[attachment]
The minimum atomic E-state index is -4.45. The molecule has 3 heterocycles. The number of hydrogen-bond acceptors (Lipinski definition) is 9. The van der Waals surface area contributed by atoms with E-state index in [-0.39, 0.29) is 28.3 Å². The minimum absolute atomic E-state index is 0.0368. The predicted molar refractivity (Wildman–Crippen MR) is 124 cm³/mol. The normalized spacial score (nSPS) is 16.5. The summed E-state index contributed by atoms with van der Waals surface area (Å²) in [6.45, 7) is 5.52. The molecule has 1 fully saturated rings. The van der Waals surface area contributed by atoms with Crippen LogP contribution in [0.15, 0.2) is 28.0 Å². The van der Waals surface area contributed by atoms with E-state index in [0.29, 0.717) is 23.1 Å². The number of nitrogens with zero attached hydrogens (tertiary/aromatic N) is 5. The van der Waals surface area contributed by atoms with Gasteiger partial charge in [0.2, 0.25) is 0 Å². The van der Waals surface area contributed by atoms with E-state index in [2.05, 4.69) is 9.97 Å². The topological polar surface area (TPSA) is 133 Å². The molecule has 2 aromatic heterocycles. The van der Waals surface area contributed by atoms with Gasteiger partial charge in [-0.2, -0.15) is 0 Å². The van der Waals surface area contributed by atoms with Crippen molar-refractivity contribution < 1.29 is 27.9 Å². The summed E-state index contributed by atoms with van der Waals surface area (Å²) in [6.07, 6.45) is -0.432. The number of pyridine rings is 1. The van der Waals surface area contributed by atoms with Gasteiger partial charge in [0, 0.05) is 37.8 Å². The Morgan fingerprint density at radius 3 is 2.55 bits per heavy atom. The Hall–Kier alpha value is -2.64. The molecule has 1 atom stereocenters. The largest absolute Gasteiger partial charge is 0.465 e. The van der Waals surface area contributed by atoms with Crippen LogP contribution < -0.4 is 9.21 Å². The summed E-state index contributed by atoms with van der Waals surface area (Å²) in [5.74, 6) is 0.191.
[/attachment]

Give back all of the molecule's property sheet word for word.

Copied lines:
The minimum atomic E-state index is -4.45. The molecule has 3 heterocycles. The number of hydrogen-bond acceptors (Lipinski definition) is 9. The van der Waals surface area contributed by atoms with E-state index in [-0.39, 0.29) is 28.3 Å². The minimum absolute atomic E-state index is 0.0368. The predicted molar refractivity (Wildman–Crippen MR) is 124 cm³/mol. The normalized spacial score (nSPS) is 16.5. The summed E-state index contributed by atoms with van der Waals surface area (Å²) in [6.45, 7) is 5.52. The molecule has 1 fully saturated rings. The van der Waals surface area contributed by atoms with Crippen LogP contribution in [0.15, 0.2) is 28.0 Å². The van der Waals surface area contributed by atoms with E-state index in [0.29, 0.717) is 23.1 Å². The number of nitrogens with zero attached hydrogens (tertiary/aromatic N) is 5. The van der Waals surface area contributed by atoms with Gasteiger partial charge in [0.2, 0.25) is 0 Å². The van der Waals surface area contributed by atoms with E-state index in [2.05, 4.69) is 9.97 Å². The topological polar surface area (TPSA) is 133 Å². The molecule has 2 aromatic heterocycles. The van der Waals surface area contributed by atoms with Gasteiger partial charge in [-0.2, -0.15) is 0 Å². The van der Waals surface area contributed by atoms with Crippen molar-refractivity contribution < 1.29 is 27.9 Å². The summed E-state index contributed by atoms with van der Waals surface area (Å²) in [6.07, 6.45) is -0.432. The number of pyridine rings is 1. The van der Waals surface area contributed by atoms with Gasteiger partial charge in [0, 0.05) is 37.8 Å². The Morgan fingerprint density at radius 3 is 2.55 bits per heavy atom. The Hall–Kier alpha value is -2.64. The molecule has 1 atom stereocenters. The largest absolute Gasteiger partial charge is 0.465 e. The van der Waals surface area contributed by atoms with Crippen LogP contribution < -0.4 is 9.21 Å². The summed E-state index contributed by atoms with van der Waals surface area (Å²) in [5.74, 6) is 0.191.